The desire for more efficient energy usage and evolving consumer behaviour has seen demand for Centrica's smart thermostats more than double in 12 months, according to Nina Bhatia, Managing Director of the FTSE 100 energy company's Connected Home unit.
At the heart of the British Gas owner's suite of products and solutions targeting digital home management, a nascent industry premised on the Internet of Things (IoT), is Hive – a suite of wireless products that let you control your home from your mobile, tablet or laptop practically anytime, anywhere, from lighting to hot water, central heating to variable temperature management of individual rooms.
The idea's brilliance lies in Centrica's service ethos, Bhatia told IBTimes UK. "Emergence of our Connected Home unit and the Hive product portfolio bottles down to having a service DNA in our business. In the UK, we've installed thermostats in millions of homes. We have already been helping people monitor their heating for decades.
"So in the digital age, it is completely natural for customers to have higher expectations for energy management. Hive is part of that natural progression towards digital management."
While the technology part of it is a step-up, the move is not about fancy gadgetry. For Bhatia, it is all about solving real problems, addressing home heating choices and addressing a general desire from customers wanting more control over the amount and type of their energy usage.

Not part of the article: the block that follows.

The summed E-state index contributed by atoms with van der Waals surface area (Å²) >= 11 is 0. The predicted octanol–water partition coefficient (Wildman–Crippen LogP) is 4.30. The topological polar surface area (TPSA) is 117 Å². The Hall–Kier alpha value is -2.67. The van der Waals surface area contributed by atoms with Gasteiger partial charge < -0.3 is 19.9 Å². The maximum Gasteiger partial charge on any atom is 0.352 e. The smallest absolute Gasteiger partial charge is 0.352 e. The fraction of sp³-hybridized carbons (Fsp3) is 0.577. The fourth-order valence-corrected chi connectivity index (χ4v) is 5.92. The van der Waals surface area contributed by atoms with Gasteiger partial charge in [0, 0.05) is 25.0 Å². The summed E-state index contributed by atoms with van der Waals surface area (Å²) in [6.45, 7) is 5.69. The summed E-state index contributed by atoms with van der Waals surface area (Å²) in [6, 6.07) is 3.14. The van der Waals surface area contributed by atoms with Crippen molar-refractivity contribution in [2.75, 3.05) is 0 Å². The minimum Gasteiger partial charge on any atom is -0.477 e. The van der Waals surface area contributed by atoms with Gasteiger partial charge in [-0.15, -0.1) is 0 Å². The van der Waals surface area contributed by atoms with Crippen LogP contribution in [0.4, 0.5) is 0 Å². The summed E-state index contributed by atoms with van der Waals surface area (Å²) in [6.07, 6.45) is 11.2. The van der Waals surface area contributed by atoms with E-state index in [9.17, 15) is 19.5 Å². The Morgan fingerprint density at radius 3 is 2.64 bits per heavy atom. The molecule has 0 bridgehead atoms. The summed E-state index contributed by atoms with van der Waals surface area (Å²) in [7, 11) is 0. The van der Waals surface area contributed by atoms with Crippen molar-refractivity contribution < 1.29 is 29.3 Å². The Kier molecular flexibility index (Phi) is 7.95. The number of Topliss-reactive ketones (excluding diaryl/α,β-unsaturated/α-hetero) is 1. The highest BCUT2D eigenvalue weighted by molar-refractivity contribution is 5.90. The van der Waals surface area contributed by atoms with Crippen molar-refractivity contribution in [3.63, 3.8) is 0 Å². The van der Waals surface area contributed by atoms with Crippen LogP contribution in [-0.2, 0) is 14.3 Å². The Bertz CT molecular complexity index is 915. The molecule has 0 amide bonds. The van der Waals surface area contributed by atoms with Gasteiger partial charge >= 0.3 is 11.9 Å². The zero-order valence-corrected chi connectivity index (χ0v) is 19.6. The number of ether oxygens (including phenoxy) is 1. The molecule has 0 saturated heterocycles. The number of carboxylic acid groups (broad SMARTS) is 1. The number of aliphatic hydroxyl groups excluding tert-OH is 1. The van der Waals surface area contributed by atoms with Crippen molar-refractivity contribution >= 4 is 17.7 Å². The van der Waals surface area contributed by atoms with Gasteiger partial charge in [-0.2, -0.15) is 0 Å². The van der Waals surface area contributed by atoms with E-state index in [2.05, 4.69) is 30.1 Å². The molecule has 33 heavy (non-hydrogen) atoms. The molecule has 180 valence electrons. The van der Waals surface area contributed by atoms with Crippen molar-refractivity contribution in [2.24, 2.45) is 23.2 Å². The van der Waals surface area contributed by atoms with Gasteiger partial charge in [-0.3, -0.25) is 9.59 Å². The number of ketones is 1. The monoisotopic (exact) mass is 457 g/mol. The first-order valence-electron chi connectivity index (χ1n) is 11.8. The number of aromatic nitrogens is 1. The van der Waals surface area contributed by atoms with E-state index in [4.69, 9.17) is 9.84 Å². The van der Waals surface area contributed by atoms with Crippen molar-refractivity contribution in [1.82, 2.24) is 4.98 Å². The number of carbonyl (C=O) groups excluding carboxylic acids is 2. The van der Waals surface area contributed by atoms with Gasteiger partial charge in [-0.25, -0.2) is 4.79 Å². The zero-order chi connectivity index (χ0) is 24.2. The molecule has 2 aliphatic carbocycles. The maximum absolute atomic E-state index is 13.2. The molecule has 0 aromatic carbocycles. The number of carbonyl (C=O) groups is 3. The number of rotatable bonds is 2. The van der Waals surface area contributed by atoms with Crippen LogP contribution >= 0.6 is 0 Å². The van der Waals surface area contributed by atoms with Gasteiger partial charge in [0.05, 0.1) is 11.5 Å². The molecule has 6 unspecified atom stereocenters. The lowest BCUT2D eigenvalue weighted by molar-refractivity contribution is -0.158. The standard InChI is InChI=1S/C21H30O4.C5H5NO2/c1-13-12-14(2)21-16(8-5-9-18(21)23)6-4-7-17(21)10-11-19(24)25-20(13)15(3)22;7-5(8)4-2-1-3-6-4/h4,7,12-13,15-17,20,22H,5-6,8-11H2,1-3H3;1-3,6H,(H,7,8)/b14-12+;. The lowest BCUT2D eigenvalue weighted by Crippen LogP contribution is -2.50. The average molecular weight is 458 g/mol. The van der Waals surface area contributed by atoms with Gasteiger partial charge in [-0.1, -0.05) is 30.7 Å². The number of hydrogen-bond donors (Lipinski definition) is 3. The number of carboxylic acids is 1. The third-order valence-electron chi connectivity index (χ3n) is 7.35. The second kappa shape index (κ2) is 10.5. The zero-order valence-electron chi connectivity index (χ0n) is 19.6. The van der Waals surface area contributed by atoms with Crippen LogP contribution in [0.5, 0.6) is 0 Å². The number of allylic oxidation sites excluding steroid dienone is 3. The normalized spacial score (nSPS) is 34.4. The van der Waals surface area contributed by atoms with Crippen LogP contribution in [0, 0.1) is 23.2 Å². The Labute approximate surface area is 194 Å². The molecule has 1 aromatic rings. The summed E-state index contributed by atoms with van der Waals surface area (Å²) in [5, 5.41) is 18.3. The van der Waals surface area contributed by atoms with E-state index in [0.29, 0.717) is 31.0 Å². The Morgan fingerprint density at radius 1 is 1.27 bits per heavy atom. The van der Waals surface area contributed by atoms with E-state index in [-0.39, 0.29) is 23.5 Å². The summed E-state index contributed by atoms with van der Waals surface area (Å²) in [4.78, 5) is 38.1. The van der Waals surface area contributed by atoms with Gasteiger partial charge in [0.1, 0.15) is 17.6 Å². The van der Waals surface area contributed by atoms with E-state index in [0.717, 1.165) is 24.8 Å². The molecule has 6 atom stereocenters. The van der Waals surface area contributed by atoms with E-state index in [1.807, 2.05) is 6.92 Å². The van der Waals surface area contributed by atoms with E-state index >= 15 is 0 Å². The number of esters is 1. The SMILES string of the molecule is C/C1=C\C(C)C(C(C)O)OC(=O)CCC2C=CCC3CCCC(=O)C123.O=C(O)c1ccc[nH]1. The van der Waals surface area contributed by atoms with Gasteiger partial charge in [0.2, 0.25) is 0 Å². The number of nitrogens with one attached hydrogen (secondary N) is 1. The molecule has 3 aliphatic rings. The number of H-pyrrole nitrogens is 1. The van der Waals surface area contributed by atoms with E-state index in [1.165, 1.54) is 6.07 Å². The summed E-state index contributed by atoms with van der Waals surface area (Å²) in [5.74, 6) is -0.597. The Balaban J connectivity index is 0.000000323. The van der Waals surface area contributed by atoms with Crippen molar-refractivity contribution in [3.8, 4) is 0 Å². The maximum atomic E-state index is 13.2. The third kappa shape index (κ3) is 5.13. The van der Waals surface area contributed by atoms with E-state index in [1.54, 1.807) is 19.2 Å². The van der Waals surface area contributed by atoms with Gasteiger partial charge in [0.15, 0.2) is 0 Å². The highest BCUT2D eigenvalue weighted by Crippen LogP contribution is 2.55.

"Customers want to monitor their homes, they don't want to come back to a dark home. They want to manage all sorts of appliances that we cannot even imagine using smart plugs. For us, this is about practical use cases, not a shiny gadget."
Presentation does matter though. User feedback and surveys, in tandem with internal research and development, meant the Hive thermostat – while being a slick digital home control platform – retained its very traditional knob and push functions. "We did a lot of research on functionality to arrive at both, as people really wanted a traditional feel to a tool of enablement for more efficient, smarter energy usage."
However, it is a different kind of dataset that made Centrica up the stakes. With surveys suggesting 30% of UK homes were lacking thermostatic control, and about a third of those that actually did have control, using their thermostat's inefficiently, decision makers saw a huge opportunity.
Hive of smart solutions
In 2015, Centrica acquired IoT platform company AlertMe. Serving as the commercial director of British Gas at the time, Bhatia oversaw the subsequent development of a platform called 'remote heating control', a precursor to the Hive suite of products. Subsequently, the Connected Home unit was established.
Between 2012 and 2015, Bhatia served as the commercial director of British Gas alongside running Centrica's foray into the connected homes landscape. However, in November 2015, with Centrica having invested £500m to take Connected Home global, she made the unit her sole focus and with good reason.
"We currently have upwards of 360,000 Hive customers; a doubling of the customer base within 12 months. That is a pretty impressive installed base for a product suite that is so young."
While declining comment on sales projections for next five years, the Connected Home MD expresses optimism for the road ahead with a launch of the Hive product suite in North America by the end of the year.